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Cultivating your network is one of the most effective ways to get your foot in the door when other methods seem to get you nowhere.
- Online and Off
The key to a successful job search is diversification, which means pursuing multiple avenues in order to land interviews. When you set out to build your network, make sure your campaign is both virtual (online) and physical (offline). Countless connections are made through social media platforms each day, and that’s one bandwagon you want to jump on. Even if you’re “old school” and skeptical of how a 3rd-degree LinkedIn connection can be useful to you, make the leap and give it a shot. It might surprise you when you learn you’re only a degree or two removed from employees at your target industry or ideal company. Remember that for each person you add, you’re growing your network by hundreds of people in that person’s social circle — people to whom you wouldn’t otherwise have access.
Likewise, if you’re shy and tend to avoid face-to-face encounters, consider breaking out of your comfort zone once in a blue moon. Attend meet-ups and conferences, set up casual informational interviews, and remind friends and relatives exactly what your target job is (they tend to forget, so be clear and specific). People may ignore your LinkedIn requests or block your Twitter messages, but they may respond more favorably when they see your smiling face in person. Plus, by networking offline you’ll give your eyes a much-needed respite from the otherwise constant glare of digital screens.
If you’ve been out of work for a while, or have been wasting away at a miserable job for years, your overall attitude and energy level may not be at their best. It’s easy to fall into the trap of frequently venting or desperately asking your social circle if they know of any job opportunities. The problem with that is, most people don’t respond well to desperation. Think about it — employers and colleagues want to work with people who are positive and competent in the face of stress. If you’re in the midst of the job search and you remain optimistic about your prospects, your friends and acquaintances are more likely to refer you because you appear confident. Otherwise, they may just feel sorry for you while secretly hoping that you’ll just quit complaining. Remember: smiles beget smiles.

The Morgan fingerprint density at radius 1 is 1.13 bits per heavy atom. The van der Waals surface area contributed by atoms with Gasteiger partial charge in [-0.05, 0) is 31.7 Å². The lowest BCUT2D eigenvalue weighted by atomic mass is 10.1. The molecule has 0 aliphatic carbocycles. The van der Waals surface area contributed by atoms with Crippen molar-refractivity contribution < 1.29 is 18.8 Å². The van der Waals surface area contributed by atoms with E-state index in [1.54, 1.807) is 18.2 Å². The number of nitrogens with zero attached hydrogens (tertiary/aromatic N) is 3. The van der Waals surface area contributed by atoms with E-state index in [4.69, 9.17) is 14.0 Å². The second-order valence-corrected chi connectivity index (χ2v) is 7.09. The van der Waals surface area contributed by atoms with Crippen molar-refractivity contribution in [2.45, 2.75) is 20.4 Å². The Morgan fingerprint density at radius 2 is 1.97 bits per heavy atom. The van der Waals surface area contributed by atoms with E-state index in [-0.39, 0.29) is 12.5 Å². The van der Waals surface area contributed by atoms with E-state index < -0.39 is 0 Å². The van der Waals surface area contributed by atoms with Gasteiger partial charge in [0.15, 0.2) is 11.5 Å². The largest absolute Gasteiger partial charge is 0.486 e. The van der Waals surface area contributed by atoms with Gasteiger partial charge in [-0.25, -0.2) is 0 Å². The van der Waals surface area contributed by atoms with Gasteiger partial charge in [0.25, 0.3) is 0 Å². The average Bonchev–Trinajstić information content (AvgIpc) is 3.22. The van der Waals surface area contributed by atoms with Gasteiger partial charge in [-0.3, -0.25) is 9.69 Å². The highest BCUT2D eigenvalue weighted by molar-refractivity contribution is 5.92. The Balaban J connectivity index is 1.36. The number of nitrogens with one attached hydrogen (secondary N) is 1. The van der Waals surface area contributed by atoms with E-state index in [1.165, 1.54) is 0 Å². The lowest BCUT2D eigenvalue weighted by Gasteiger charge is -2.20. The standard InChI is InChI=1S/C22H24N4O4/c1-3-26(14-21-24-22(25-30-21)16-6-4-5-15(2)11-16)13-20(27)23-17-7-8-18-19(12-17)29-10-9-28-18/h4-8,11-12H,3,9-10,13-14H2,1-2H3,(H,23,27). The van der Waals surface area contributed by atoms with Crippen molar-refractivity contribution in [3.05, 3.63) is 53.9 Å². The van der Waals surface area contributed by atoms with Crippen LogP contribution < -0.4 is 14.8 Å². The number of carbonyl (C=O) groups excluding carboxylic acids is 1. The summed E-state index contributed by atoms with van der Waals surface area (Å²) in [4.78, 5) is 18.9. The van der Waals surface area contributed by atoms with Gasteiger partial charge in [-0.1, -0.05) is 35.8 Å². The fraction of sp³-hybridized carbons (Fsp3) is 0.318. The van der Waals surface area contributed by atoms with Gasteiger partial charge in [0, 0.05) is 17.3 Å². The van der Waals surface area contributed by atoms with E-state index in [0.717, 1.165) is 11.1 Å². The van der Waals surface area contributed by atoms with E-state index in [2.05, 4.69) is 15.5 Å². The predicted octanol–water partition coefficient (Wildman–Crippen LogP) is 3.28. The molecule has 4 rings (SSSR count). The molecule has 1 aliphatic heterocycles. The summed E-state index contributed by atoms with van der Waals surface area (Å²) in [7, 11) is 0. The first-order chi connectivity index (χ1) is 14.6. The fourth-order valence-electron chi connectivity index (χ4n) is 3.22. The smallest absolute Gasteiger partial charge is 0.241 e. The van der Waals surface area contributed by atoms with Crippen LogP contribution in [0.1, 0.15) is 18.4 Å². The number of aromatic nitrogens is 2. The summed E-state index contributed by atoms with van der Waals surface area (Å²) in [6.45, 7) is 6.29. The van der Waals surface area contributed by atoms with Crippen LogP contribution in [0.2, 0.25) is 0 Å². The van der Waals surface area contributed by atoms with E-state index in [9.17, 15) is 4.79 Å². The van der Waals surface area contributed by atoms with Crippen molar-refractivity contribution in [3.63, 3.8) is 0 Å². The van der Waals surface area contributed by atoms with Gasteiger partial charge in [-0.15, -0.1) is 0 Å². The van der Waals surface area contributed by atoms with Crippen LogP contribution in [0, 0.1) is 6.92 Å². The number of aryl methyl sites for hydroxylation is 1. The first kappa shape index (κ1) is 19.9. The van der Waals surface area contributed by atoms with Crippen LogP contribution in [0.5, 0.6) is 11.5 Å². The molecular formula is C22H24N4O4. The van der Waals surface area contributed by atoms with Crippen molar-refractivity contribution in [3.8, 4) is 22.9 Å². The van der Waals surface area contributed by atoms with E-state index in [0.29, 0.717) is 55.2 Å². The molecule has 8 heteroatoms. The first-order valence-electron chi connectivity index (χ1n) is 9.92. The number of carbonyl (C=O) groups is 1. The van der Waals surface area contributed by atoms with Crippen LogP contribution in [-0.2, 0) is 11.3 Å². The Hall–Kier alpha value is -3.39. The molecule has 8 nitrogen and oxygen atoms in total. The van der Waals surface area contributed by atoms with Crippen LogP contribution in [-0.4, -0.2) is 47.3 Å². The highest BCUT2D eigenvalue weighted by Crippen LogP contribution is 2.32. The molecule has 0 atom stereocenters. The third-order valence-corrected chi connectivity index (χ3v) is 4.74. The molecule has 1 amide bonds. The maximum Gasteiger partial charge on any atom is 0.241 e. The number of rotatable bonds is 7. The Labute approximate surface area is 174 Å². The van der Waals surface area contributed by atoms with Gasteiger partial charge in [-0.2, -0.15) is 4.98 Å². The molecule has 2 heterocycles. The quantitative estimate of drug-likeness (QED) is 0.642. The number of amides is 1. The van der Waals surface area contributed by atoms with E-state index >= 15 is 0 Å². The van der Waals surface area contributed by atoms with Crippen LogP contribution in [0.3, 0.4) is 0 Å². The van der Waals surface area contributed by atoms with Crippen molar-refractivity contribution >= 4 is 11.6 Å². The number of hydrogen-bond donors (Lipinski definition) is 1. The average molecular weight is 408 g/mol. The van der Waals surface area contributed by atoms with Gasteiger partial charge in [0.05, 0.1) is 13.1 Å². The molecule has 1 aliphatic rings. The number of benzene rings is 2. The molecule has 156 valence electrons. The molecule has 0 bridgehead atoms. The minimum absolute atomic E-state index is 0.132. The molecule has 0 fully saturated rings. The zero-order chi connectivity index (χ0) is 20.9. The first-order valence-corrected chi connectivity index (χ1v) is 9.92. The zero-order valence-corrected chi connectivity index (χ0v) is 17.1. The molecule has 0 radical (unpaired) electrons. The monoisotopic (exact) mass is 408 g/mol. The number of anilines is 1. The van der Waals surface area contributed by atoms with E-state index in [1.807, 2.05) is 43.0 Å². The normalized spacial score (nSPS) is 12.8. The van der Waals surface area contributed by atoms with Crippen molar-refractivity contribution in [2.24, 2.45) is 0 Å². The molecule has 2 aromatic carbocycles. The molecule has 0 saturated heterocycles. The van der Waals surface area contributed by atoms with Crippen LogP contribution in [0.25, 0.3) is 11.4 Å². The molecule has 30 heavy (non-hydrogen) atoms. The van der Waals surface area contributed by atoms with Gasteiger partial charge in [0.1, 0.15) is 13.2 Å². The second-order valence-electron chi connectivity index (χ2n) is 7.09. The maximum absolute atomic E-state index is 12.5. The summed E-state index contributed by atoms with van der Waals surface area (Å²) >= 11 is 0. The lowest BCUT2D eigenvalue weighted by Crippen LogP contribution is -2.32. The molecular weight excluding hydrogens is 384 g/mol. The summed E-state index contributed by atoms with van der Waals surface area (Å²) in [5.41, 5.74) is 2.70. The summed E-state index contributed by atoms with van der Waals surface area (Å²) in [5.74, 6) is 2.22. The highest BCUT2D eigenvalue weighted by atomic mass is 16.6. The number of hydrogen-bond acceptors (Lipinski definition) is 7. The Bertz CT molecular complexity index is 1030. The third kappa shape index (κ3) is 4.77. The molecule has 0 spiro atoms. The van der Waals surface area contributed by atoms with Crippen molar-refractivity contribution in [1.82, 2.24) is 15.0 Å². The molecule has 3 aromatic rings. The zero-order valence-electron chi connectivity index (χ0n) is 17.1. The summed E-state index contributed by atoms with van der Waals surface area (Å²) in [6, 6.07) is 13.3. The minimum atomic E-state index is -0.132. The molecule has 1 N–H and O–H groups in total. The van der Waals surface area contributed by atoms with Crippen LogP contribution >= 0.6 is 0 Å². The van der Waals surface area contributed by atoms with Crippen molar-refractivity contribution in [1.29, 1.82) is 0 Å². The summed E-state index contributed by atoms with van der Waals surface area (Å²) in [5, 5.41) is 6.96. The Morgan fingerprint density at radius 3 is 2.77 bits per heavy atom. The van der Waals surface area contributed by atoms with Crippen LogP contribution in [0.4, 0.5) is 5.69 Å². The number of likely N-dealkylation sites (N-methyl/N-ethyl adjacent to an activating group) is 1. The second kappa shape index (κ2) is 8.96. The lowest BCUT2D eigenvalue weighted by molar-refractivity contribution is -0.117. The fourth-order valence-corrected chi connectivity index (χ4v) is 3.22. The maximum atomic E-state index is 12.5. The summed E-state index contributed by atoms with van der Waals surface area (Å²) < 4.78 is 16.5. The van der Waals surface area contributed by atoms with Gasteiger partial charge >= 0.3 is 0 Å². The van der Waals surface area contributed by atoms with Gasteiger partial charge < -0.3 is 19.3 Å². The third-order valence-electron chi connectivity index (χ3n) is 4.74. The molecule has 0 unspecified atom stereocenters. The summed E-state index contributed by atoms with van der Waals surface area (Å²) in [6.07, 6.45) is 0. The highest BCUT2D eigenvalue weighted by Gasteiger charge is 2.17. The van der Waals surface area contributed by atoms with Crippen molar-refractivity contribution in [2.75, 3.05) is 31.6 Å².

Your positive energy can lead to wonderful opportunities. If you’re in a particularly bad mood, it’s fine to take a day off from networking and instead find a healthy way to improve your spirits. You never know — your next job lead might come from the guy you meet at the gym or the woman you accidentally bump into at the cafe! Find the golden egg in every opportunity that comes your way.
- Give And You Shall Receive
It may sound counterintuitive, but rather than asking others for something you want (e.g. a reference, an introduction, an informational interview), take a step back and think about what you can offer to others. This is one of the most effective ways to build a healthy network organically. There are plenty of folks out there who are looking for a better job, or need advice on topic X in which you’re an expert, or perhaps looking for an informational interview at your company. If you’re constantly asking others for help, it can get exhausting and lead to burnout from all the rejections. But by helping others you automatically feel better about yourself, which enhances your mood and, in turn, makes you a more attractive and effective networker, employee, spouse, etc. At the very least, you’ll be improving your reputation, and that’s what networking is all about.
Volunteering is another great way to meet new acquaintances and organically grow your social circle. By their very nature, people are much more willing to help you if you come across as a benevolent, socially responsible human being. Plus, if you’re volunteering for a cause you enjoy, you’ll be having tons of fun and enjoying potential health benefits as well — it’s a win-win combination.
- Be Patient, But Persistent
You can spend a long time building a massive network of thousands of people, but if you’re not in touch with the right people on a regular basis, the strength and value of that network can crumble. Follow-up is key. But don’t just reach out when you need something (like a recommendation). Instead, find appropriate ways and times to contact your acquaintances. For example, if you and your contact in industry XYZ have a shared love of kite-flying (which you learned because you follow them on, say, Twitter), and there’s an awesome local competition taking place, reach out and let them know. Even if they’re unable to attend, they’ll appreciate the gesture and you’ll be top of mind. Nurture your network as you grow it; otherwise, you’ll have 1,000+ LinkedIn contacts that are all but meaningless.
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